Western Cape premier Helen Zille has thwarted attempts by the former ANC provincial administration to illegally transfer 1400ha of provincial land to the national government.
Worth R500-million, the prime land was quietly transferred to the new Housing Development Agency the day before elections last year. Zille accused the ANC of asset-stripping and took legal advice to recover the land.
Zille told the Mail & Guardian this week that she had found a clause in an original land availability agreement allowing her to cancel the transfer with a month’s notice.
“We have all 1400ha back after the illegal and unconstitutional attempt by the previous administration to transfer the land to the national government in the days before the 2009 election,” she said.
Included in the transfer was land promised to land claimants in Constantia, who have waited more than 15 years to return to the area from which they were evicted under apartheid. It was also feared that housing delivery would be slowed by a legal row.
It is understood that the Democratic Alliance-run provincial and Cape Town governments did not want to provoke Human Settlements Minister Tokyo Sexwale by crowing about the recovery of the land.
Some land recovered by the province is earmarked for an expansion of the N2 Gateway housing project, launched amid fanfare by former housing minister Lindiwe Sisulu. The Western Cape government, the Cape Town council and the national government are discussing working together to rescue the project.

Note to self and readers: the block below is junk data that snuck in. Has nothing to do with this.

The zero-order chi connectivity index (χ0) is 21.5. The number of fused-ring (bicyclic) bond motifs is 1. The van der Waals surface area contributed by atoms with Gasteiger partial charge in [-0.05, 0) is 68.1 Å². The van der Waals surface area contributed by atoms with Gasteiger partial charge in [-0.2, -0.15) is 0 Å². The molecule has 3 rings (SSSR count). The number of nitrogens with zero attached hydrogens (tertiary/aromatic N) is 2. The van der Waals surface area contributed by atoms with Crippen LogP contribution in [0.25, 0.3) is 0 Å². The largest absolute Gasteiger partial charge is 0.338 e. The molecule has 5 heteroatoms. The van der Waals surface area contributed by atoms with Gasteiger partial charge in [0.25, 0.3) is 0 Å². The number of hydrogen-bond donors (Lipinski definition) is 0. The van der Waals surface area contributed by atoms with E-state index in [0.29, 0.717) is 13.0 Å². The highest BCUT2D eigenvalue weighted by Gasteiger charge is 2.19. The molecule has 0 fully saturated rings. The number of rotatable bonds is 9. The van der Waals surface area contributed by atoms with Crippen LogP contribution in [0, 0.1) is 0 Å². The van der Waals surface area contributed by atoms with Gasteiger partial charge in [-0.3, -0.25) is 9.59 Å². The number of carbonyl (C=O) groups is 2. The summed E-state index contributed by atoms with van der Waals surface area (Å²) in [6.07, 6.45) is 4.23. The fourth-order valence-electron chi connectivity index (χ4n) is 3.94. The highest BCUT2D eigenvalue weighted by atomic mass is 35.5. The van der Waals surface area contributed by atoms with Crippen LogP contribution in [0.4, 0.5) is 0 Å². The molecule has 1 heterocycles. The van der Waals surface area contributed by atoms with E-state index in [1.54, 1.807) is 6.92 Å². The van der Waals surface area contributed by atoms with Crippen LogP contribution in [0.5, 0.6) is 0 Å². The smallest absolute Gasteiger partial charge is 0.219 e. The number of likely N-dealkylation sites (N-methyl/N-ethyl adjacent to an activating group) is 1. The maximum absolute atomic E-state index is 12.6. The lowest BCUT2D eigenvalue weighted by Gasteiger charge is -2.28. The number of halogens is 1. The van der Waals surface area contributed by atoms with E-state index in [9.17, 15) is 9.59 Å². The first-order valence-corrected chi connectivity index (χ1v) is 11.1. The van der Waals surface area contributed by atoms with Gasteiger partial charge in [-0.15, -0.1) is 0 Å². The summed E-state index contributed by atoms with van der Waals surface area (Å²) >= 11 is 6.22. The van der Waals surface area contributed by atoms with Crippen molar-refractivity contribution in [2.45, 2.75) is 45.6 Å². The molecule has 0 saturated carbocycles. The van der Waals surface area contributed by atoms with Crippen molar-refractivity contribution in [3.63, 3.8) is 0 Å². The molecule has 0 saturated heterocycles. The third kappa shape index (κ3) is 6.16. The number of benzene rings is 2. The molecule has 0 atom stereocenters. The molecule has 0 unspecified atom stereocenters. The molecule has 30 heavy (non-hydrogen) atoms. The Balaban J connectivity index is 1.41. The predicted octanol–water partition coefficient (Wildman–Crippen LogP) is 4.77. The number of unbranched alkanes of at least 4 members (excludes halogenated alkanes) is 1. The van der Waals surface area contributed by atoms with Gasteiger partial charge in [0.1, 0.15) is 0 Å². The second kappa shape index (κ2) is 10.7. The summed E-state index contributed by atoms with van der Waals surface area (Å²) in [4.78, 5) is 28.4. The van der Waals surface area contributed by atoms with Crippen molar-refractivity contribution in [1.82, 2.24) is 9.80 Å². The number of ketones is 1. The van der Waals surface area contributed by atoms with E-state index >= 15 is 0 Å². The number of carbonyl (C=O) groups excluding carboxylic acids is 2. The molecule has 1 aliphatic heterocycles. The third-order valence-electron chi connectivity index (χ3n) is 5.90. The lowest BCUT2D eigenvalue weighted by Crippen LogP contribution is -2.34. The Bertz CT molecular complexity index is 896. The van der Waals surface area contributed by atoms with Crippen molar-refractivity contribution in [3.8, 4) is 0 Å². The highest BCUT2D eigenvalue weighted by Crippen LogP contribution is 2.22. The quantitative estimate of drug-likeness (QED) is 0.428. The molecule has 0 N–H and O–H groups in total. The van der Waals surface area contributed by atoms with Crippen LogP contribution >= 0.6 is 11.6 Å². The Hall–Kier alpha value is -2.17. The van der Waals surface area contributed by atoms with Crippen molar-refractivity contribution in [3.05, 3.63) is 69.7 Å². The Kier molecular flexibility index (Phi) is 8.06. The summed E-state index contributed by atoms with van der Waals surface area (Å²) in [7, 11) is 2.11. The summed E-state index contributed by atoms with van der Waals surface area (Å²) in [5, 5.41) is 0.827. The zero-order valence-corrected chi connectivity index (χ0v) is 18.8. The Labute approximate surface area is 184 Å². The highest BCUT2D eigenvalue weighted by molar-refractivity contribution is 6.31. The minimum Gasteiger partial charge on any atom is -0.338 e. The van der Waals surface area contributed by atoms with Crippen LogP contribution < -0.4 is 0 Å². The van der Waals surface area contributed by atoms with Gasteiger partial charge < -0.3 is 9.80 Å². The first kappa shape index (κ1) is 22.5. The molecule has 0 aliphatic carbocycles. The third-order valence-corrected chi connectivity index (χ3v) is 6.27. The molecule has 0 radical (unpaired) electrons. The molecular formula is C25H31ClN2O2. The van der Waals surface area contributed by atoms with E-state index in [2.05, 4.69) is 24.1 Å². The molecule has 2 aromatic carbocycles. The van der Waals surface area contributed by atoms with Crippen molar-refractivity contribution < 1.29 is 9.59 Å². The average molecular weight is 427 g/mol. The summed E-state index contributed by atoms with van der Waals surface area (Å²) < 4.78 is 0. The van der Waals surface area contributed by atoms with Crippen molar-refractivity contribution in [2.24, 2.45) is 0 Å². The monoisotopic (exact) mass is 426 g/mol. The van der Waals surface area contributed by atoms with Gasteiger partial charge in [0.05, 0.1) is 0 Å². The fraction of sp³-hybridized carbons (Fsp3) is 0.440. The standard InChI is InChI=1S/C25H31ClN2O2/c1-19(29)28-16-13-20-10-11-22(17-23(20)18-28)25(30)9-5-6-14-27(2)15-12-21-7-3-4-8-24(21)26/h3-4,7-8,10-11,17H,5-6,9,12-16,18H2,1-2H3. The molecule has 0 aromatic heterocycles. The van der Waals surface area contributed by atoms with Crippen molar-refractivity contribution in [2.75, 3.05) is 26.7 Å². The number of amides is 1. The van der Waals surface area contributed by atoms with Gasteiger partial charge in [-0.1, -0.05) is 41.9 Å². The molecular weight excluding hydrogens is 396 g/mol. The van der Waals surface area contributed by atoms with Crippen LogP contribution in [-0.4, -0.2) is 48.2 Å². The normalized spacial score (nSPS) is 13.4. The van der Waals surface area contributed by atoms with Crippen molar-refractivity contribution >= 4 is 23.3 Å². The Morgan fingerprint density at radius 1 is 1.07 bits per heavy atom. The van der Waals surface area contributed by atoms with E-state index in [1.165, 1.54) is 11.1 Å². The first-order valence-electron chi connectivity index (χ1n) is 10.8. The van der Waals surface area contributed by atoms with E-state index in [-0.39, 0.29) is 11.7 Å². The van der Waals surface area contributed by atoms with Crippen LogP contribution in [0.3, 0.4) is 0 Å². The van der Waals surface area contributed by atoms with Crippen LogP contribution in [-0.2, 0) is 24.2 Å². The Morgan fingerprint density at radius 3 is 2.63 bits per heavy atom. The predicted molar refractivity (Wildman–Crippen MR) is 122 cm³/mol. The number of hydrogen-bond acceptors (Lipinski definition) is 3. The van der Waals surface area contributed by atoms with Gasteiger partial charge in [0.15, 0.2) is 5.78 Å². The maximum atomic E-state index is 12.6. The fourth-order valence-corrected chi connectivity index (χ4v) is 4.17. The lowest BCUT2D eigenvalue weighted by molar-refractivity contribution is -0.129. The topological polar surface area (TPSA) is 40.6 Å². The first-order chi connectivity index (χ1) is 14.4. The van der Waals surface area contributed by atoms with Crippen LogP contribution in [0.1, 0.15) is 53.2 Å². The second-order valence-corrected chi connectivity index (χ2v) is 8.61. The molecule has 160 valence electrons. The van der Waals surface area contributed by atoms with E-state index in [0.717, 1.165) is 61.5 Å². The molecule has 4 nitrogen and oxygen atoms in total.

Residents have complained of structural defects and independent forensic auditors found that the national housing department robbed the project of agreed funding.
The DA-led city administration claimed that Sisulu, who is now defence minister, locked it out of the Gateway project.
Sisulu and Sexwale crossed swords last November after he told Parliament that the housing department under Sisulu spent R22-million on theatre productions.
As housing minister, Sisulu and Western Cape MEC for public works Marius Fransman signed an agreement transferring the Western Cape land to the Housing Development Agency. The land was then signed over by former public works minister Kholeka Mqulwana to Taffy Adler, the agency’s chief executive.
The development agency was set up to replace the now technically insolvent government housing agent, Thubelisha Homes.
Zille had given Sexwale the province’s legal opinion that the transfer was illegal and he pledged to take the matter to Cabinet. “I never heard from him again, so I presume it got stuck in the national Cabinet.”
Zille then found the loophole and acted on it. “The properties had not been transferred in terms of the transfer agreement and the land reverted to us,” she said.
Cape Town mayor Dan Plato confirmed that Sexwale had called him to ask the city to work with the province and the national government on the Gateway project.
Spokesperson Chris Vick said Sexwale would not comment.